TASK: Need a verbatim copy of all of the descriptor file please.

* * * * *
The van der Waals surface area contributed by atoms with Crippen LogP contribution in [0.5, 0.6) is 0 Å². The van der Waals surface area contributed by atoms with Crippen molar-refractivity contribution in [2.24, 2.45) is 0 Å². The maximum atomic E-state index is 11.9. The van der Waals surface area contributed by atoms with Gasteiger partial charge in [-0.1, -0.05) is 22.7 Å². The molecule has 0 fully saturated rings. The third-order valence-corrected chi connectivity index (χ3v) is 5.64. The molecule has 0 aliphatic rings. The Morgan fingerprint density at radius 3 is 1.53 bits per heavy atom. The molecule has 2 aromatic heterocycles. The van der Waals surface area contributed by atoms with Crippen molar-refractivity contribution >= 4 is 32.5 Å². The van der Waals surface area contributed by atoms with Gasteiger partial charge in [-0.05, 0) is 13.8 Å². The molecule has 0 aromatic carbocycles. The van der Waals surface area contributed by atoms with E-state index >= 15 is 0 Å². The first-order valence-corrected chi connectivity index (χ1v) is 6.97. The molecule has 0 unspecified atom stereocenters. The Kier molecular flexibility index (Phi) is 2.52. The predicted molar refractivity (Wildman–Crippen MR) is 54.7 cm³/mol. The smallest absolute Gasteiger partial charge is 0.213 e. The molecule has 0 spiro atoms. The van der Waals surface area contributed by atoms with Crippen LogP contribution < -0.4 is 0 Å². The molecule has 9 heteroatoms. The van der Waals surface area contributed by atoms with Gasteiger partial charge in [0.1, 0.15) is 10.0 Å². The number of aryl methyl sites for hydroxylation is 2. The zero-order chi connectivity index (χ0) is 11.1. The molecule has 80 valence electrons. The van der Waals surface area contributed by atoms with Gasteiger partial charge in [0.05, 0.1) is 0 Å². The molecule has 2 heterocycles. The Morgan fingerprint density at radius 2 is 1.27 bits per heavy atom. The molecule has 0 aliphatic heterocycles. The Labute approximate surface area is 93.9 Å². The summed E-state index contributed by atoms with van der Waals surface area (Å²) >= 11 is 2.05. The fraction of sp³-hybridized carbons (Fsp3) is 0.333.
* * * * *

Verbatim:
The van der Waals surface area contributed by atoms with Crippen LogP contribution in [0.5, 0.6) is 0 Å². The van der Waals surface area contributed by atoms with Crippen molar-refractivity contribution in [2.24, 2.45) is 0 Å². The maximum atomic E-state index is 11.9. The van der Waals surface area contributed by atoms with Gasteiger partial charge in [-0.1, -0.05) is 22.7 Å². The molecule has 0 fully saturated rings. The third-order valence-corrected chi connectivity index (χ3v) is 5.64. The molecule has 0 aliphatic rings. The Morgan fingerprint density at radius 3 is 1.53 bits per heavy atom. The molecule has 2 aromatic heterocycles. The van der Waals surface area contributed by atoms with Crippen molar-refractivity contribution >= 4 is 32.5 Å². The van der Waals surface area contributed by atoms with Gasteiger partial charge in [-0.05, 0) is 13.8 Å². The molecule has 0 aromatic carbocycles. The van der Waals surface area contributed by atoms with E-state index >= 15 is 0 Å². The first-order valence-corrected chi connectivity index (χ1v) is 6.97. The molecule has 0 unspecified atom stereocenters. The Kier molecular flexibility index (Phi) is 2.52. The predicted molar refractivity (Wildman–Crippen MR) is 54.7 cm³/mol. The smallest absolute Gasteiger partial charge is 0.213 e. The molecule has 0 spiro atoms. The van der Waals surface area contributed by atoms with Crippen LogP contribution < -0.4 is 0 Å². The molecule has 9 heteroatoms. The van der Waals surface area contributed by atoms with Gasteiger partial charge in [0.1, 0.15) is 10.0 Å². The number of aryl methyl sites for hydroxylation is 2. The zero-order chi connectivity index (χ0) is 11.1. The molecule has 80 valence electrons. The van der Waals surface area contributed by atoms with Gasteiger partial charge in [0.05, 0.1) is 0 Å². The molecule has 2 heterocycles. The Morgan fingerprint density at radius 2 is 1.27 bits per heavy atom. The molecule has 0 aliphatic heterocycles. The Labute approximate surface area is 93.9 Å². The summed E-state index contributed by atoms with van der Waals surface area (Å²) >= 11 is 2.05. The fraction of sp³-hybridized carbons (Fsp3) is 0.333.